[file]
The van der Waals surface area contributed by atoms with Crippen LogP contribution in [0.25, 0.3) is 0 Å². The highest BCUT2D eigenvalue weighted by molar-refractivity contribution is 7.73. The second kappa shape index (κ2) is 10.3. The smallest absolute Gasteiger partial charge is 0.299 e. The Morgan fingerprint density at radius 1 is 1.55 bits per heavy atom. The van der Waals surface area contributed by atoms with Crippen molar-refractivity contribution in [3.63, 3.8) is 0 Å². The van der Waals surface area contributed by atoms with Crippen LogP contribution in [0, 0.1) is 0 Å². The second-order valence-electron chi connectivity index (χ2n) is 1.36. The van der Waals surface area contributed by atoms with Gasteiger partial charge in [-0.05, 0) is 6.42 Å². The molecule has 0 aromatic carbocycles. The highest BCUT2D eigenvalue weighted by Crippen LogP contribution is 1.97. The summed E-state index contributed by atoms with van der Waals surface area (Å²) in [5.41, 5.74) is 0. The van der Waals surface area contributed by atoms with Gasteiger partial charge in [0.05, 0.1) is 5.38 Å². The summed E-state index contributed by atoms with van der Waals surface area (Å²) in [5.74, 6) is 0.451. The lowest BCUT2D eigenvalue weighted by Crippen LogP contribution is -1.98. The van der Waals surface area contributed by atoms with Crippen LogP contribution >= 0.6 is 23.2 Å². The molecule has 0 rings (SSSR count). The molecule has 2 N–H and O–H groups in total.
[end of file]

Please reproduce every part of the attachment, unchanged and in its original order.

The van der Waals surface area contributed by atoms with Crippen LogP contribution in [0.25, 0.3) is 0 Å². The highest BCUT2D eigenvalue weighted by molar-refractivity contribution is 7.73. The second kappa shape index (κ2) is 10.3. The smallest absolute Gasteiger partial charge is 0.299 e. The Morgan fingerprint density at radius 1 is 1.55 bits per heavy atom. The van der Waals surface area contributed by atoms with Crippen molar-refractivity contribution in [3.63, 3.8) is 0 Å². The van der Waals surface area contributed by atoms with Crippen LogP contribution in [0, 0.1) is 0 Å². The second-order valence-electron chi connectivity index (χ2n) is 1.36. The van der Waals surface area contributed by atoms with Gasteiger partial charge in [-0.05, 0) is 6.42 Å². The molecule has 0 aromatic carbocycles. The highest BCUT2D eigenvalue weighted by Crippen LogP contribution is 1.97. The summed E-state index contributed by atoms with van der Waals surface area (Å²) in [5.41, 5.74) is 0. The van der Waals surface area contributed by atoms with Gasteiger partial charge in [0.05, 0.1) is 5.38 Å². The summed E-state index contributed by atoms with van der Waals surface area (Å²) in [5.74, 6) is 0.451. The lowest BCUT2D eigenvalue weighted by Crippen LogP contribution is -1.98. The van der Waals surface area contributed by atoms with Crippen LogP contribution >= 0.6 is 23.2 Å². The molecule has 0 rings (SSSR count). The molecule has 2 N–H and O–H groups in total.